Tag Archives: Reposado

Corazón Anejo Tequila, 40%

I have a decision to make when reaching for Tequila.

Do I choose the influence of the raw materials used in production or the influence of wood in the maturation of that product?

Blue Agave is the raw material – 100% in this Corazón Tequila – but there are a few different production methods that can effect the taste – earthen pits vs brick ovens vs autoclave to cook the agave being some.

I didn’t check which method Corazón used before drinking & have yet to do a back to back taste test of all 3 methods to discern any resultant differences.

However I have done a back to back tasting of Blanco Tequila – unaged – vs Reposado – aged between 2 & 11 months – vs Anejo – aged for more than 1 year – and it does make a noticeable taste variation.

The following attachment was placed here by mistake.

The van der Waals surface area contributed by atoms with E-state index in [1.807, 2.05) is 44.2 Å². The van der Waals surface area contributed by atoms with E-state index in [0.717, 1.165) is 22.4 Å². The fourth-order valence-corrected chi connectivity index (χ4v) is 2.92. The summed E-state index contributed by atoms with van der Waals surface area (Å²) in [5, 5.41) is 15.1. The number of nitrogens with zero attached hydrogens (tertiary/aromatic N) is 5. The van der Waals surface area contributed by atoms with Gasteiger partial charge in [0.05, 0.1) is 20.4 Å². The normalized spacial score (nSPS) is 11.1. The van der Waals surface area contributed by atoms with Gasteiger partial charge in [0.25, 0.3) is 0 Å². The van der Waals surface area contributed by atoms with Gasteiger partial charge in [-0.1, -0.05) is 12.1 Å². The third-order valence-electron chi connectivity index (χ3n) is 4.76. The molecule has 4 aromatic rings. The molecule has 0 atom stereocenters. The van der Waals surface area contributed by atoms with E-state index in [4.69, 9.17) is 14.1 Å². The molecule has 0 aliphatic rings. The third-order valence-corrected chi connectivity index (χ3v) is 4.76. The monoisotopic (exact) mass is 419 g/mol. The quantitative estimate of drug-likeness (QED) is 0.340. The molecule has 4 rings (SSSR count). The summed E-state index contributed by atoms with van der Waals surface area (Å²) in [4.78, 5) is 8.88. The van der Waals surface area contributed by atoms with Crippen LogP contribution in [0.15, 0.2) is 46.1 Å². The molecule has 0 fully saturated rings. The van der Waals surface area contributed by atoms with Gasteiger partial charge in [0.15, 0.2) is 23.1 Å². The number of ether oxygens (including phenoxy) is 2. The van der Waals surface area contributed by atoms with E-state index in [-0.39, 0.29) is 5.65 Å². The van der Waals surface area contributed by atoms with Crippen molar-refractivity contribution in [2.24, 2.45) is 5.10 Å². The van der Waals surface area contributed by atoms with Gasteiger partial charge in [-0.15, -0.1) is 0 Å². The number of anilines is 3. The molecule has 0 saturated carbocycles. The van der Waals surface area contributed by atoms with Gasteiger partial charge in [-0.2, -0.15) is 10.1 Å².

With Blanco it’s all about the agave. The rich earthy notes I love complimented by a spicy pepperiness on the finish usually topped off by an oily mouthfeel.

With Anejo those agave notes are somewhat diminished by the influence of wood. Oaky tannins, vanillas & caramel all make an appearance resulting in a softer more rounded drinking experience.

I begin to encounter flavours associated with aged whiskey – where it’s all about the wood – & therefore generally prefer Blanco.

That’s not to say Corazón Anejo isn’t a fine Tequila – it is.

Smooth & silky, those agave notes are blended expertly with warm woodiness building engaging flavours – but for an alternative to my usual whiskey tipple – Blanco is the way to go.

What’s your preference in a Tequila?

Sláinte

For an article on Tequila production methods read here.

Corazón Tequila website here.

For Tequila ageing categories read here.

Olmeca Reposado Tequila, 38%

Olmeca Tequila is found in pretty much every Irish supermarket & is often the only tequila offered at many bars & hotels.